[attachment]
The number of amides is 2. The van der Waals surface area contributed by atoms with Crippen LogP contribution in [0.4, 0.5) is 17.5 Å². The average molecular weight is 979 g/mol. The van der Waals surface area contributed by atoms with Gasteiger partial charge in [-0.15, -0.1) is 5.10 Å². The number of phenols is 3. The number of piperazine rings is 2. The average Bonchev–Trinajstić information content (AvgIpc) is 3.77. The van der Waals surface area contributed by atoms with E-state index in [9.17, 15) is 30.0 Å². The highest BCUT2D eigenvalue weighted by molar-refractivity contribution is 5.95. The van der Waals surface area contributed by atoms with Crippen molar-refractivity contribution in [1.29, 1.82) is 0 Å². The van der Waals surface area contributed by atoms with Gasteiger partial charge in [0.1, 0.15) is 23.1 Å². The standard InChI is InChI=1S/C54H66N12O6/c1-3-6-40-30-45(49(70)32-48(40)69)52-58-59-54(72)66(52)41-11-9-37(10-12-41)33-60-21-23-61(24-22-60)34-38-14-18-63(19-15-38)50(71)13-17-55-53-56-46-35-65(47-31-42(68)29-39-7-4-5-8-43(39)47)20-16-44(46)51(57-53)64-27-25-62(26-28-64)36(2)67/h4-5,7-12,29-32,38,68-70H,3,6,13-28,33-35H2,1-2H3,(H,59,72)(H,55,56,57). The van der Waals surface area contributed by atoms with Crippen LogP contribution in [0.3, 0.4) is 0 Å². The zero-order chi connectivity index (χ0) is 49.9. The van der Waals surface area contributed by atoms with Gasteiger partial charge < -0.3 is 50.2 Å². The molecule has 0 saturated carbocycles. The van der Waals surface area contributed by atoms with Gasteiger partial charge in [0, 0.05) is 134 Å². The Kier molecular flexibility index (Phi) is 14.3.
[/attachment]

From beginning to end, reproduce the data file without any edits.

The number of amides is 2. The van der Waals surface area contributed by atoms with Crippen LogP contribution in [0.4, 0.5) is 17.5 Å². The average molecular weight is 979 g/mol. The van der Waals surface area contributed by atoms with Gasteiger partial charge in [-0.15, -0.1) is 5.10 Å². The number of phenols is 3. The number of piperazine rings is 2. The average Bonchev–Trinajstić information content (AvgIpc) is 3.77. The van der Waals surface area contributed by atoms with E-state index in [9.17, 15) is 30.0 Å². The highest BCUT2D eigenvalue weighted by molar-refractivity contribution is 5.95. The van der Waals surface area contributed by atoms with Crippen molar-refractivity contribution in [1.29, 1.82) is 0 Å². The van der Waals surface area contributed by atoms with Gasteiger partial charge in [0.1, 0.15) is 23.1 Å². The standard InChI is InChI=1S/C54H66N12O6/c1-3-6-40-30-45(49(70)32-48(40)69)52-58-59-54(72)66(52)41-11-9-37(10-12-41)33-60-21-23-61(24-22-60)34-38-14-18-63(19-15-38)50(71)13-17-55-53-56-46-35-65(47-31-42(68)29-39-7-4-5-8-43(39)47)20-16-44(46)51(57-53)64-27-25-62(26-28-64)36(2)67/h4-5,7-12,29-32,38,68-70H,3,6,13-28,33-35H2,1-2H3,(H,59,72)(H,55,56,57). The van der Waals surface area contributed by atoms with Crippen LogP contribution in [0.3, 0.4) is 0 Å². The zero-order chi connectivity index (χ0) is 49.9. The van der Waals surface area contributed by atoms with Gasteiger partial charge < -0.3 is 50.2 Å². The molecule has 0 saturated carbocycles. The van der Waals surface area contributed by atoms with Gasteiger partial charge in [0, 0.05) is 134 Å². The Kier molecular flexibility index (Phi) is 14.3.